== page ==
In the folklore of the Easter Rising, the Helga is said to have brought about the destruction of the city, raining incendiary shells down on the rebels from her fine vantage point on the River Liffey. In reality, there were no incendiary shells (they hadn’t been utilised anywhere by April 1916), and the Helga fired only forty shells during the course of the rebellion. Still, when coupled with the use of eighteen-pounder guns on the streets, she no doubt had an impact. The majority of her shells were fired at Liberty Hall, which unbeknownst to the Helga was empty.
By empty, I mean ‘almost empty’; the caretaker Peter Ennis was on the premises, and thankfully escaped with his life. Frank Robbins, ICA member and author of a memoir of the revolutionary period, remembered that “Ennis told me that when the first shell hit the building he thought that the whole place was collapsing around him.”
Much of the damage done to the centre of Dublin over Easter Week was the end product of intense fires, something that was well-detailed by Captain Thomas P. Purcell of the Dublin Fire Brigade. His map, showing the destruction of the O’Connell Street area of the city, was included in a CHTM post on the looters of 1916 before. Looters burning buildings, such as Lawrence’s toy shop, were undoubtedly a factor in the carnage, but so too was the use of heavy artillery on the streets.
The Helga was not only utilised against the rebel forces in Dublin in 1916, she was herself a product of the city. Built on the docks of the Liffey for the Department of Agriculture and Technical Instruction in 1908, she was rushed into military service with the outbreak of the First World War. As Lar Joye of the National Museum has detailed, “like much of the British government’s response to the 1916 Rising, the Helga was rushed into service to make up for the British Army’s lack of artillery.” The presence of the Helga on the River Liffey was commented on by many Volunteers in their statements to the Bureau of Military History, and no doubt the sound of her firing shells was terrifying. Domhnall Ó Buachalla remembered being engaged in a firefight from the Dublin Bread Company on O’Connell Street, one of the architectural losses of the Rising, and that:
I engaged some soldiers on the roof of Trinity College and, while I drew back from the loophole in the barricaded window from which firing, a bullet came through and grazed my hair. I could see Liberty Hall from the window and observed the effect of the shelling by the British war vessel – the Helga – and saw some of the walls crumble and fall.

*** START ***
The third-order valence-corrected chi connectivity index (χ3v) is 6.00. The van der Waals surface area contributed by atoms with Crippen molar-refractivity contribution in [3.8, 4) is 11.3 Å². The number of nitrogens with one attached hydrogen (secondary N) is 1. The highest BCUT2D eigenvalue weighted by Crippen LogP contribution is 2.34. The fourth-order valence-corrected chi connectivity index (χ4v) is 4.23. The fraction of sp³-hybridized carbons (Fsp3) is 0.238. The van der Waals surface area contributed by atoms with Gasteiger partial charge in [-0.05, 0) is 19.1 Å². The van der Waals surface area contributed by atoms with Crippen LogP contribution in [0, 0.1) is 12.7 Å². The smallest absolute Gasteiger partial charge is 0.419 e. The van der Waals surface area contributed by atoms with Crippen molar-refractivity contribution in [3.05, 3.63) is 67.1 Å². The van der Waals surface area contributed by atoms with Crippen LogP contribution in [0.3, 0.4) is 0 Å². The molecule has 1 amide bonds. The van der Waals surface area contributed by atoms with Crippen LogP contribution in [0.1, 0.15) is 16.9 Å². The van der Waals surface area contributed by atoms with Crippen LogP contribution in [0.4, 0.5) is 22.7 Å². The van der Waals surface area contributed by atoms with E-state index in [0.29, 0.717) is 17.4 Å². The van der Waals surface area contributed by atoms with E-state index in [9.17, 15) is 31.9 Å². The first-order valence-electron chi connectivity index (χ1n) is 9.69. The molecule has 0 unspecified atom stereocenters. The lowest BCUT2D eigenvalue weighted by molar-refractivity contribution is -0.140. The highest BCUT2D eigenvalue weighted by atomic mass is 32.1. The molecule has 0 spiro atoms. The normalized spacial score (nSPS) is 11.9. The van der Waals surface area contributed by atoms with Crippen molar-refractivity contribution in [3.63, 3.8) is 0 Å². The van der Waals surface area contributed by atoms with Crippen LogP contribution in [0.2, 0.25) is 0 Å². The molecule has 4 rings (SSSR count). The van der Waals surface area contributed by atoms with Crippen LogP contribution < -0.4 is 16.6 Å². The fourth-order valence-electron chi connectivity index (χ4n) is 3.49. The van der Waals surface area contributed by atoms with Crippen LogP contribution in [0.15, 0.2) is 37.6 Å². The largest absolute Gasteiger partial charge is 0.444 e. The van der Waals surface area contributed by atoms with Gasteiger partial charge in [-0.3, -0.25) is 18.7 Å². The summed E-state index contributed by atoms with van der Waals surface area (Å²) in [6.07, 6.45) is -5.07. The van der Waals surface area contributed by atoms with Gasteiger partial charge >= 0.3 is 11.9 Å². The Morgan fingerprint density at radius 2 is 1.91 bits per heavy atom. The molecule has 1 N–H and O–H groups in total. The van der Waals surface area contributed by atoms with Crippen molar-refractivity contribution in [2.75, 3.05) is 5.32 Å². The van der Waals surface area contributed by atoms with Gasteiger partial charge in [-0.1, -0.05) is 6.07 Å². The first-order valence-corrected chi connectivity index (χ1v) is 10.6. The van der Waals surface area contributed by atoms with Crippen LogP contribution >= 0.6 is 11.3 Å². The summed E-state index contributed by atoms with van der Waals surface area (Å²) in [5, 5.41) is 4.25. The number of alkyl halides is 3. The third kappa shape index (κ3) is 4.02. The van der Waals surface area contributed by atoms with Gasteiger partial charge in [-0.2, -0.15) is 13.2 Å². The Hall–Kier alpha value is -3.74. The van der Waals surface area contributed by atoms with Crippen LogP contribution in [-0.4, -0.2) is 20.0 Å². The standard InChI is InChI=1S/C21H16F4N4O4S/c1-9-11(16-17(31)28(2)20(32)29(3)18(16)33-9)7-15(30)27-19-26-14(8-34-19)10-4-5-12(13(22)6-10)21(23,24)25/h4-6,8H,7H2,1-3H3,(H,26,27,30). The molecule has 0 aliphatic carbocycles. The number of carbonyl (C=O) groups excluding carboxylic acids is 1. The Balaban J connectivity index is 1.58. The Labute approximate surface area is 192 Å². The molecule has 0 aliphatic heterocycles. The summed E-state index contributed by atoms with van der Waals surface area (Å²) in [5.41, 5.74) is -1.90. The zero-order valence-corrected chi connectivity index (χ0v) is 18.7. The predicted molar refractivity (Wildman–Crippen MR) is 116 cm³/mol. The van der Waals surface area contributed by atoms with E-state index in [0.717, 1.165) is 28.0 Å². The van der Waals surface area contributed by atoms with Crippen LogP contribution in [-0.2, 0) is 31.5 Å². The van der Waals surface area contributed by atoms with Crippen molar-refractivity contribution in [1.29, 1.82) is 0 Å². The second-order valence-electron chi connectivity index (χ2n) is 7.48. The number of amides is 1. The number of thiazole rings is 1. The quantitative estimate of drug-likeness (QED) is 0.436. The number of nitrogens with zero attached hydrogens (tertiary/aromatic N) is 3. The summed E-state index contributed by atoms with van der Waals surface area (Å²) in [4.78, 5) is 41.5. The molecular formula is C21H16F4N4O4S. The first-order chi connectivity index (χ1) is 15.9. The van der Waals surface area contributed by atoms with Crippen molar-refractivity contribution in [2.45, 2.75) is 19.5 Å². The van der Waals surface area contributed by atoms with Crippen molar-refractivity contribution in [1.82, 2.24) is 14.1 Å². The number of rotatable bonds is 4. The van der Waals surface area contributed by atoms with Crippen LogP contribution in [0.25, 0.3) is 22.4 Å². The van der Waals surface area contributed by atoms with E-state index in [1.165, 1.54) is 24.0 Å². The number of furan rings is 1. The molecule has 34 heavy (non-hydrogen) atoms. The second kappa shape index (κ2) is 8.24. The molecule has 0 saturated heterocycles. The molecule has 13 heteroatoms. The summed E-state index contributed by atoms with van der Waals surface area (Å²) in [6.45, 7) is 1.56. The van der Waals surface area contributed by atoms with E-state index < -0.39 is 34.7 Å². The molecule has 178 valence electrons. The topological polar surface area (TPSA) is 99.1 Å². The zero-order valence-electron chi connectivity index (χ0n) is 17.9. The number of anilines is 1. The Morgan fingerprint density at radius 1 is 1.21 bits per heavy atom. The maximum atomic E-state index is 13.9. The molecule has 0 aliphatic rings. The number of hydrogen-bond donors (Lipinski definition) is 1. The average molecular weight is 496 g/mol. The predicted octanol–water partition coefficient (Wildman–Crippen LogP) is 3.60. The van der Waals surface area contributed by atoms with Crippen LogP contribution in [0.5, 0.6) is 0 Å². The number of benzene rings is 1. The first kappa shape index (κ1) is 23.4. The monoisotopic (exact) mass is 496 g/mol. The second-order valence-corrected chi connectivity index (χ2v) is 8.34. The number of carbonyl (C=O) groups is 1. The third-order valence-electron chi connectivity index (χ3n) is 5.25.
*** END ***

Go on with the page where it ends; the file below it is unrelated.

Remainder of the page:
It’s possible Ó Buachalla was referring to the building beside the trade union hall, Northumberland House, which was destroyed by the Helga‘s shelling. Liberty Hall itself, despite damage to the buildings exterior, emerged from the Easter Rising relatively fortunately. The project to repair the building was overseen by Commandant James O’Neill of the Irish Citizen Army, who worked in the construction industry. By the first anniversary of the insurrection, repair work was still on-going on the premises. An excellent recent article from Michael Barry examines the impact, or lack thereof in places, of the shelling of Liberty Hall from the other side of the Loopline Bridge, where the Helga was positioned in front of the Custom House.
Two years after the Rising, the Helga was used as a rescue ship when the RMS Leinster was torpedoed by a German U-Boat. Peculiarly, given her history of service at Easter Week, she was taken over by the new Free State post-independence as a patrol vessel, and renamed the Muirchú, becoming one of the first ships of a new Irish Navy. She was utilised against republican forces in Munster during the Civil War, when the tactic of landing men by sea provided the Free State with a way of circumventing republican ambush points.
In 1947, the Helga was making headlines again. It was reported that the Government were offering her for sale by tender, as:
…now that we have acquired a number of fast armed corvettes, presumably we can protect our fisheries more efficiently and the Helga, a comparatively slow and antiqued warship, is no longer as valuable to us as it was.
The Hammond Lane Metal Company on Pearse Street purchased the ship, and the Irish Press reported in May 47 that she was to be taken to Dublin from Cork “to be broken up for scrap at the purchasers’ Ringsend ship-breaking yard.”
She never made it to Ringsend. It was reported on 9 May that the ship sank “yesterday morning some eight miles south of the Coningbeg Lightship off the Wexford coast. The crew of ten and three passengers were taken off by a Welsh fishing trawler and later landed at Milford Haven in Wales.”
Just what went wrong on her final voyage? The Irish Press reported that “It is believed that the vibration of her engines, following a long lie-up at Hawlbowline Dockyard, Cork, until she was bought by the Hammond Lane Foundry recently for breaking up, dislodged her plates and she sprang a leak.” One of those on the ship was Brian Inglis, a journalist with The Irish Times. He would detail the panic in getting off the ship in the pages of the newspaper, remembering that the oars were “old and rotten and one was snapped in two”
Captain David Thompson, who had been on-board the Helga in 1916, was asked for comment by a newspaper when news of the ship sinking became known. He was reluctant to talk about its role in 1916, beyond saying that “it was a thing that should never have been done, especially to call on a local ship and crew.”
While her story began in Dublin in 1908, and she will forever be associated with the Rising in the capital, it ends off the coast of Wexford. She was, to quote one newspaper, spared the ignominy of the breaker’s yard in her old age.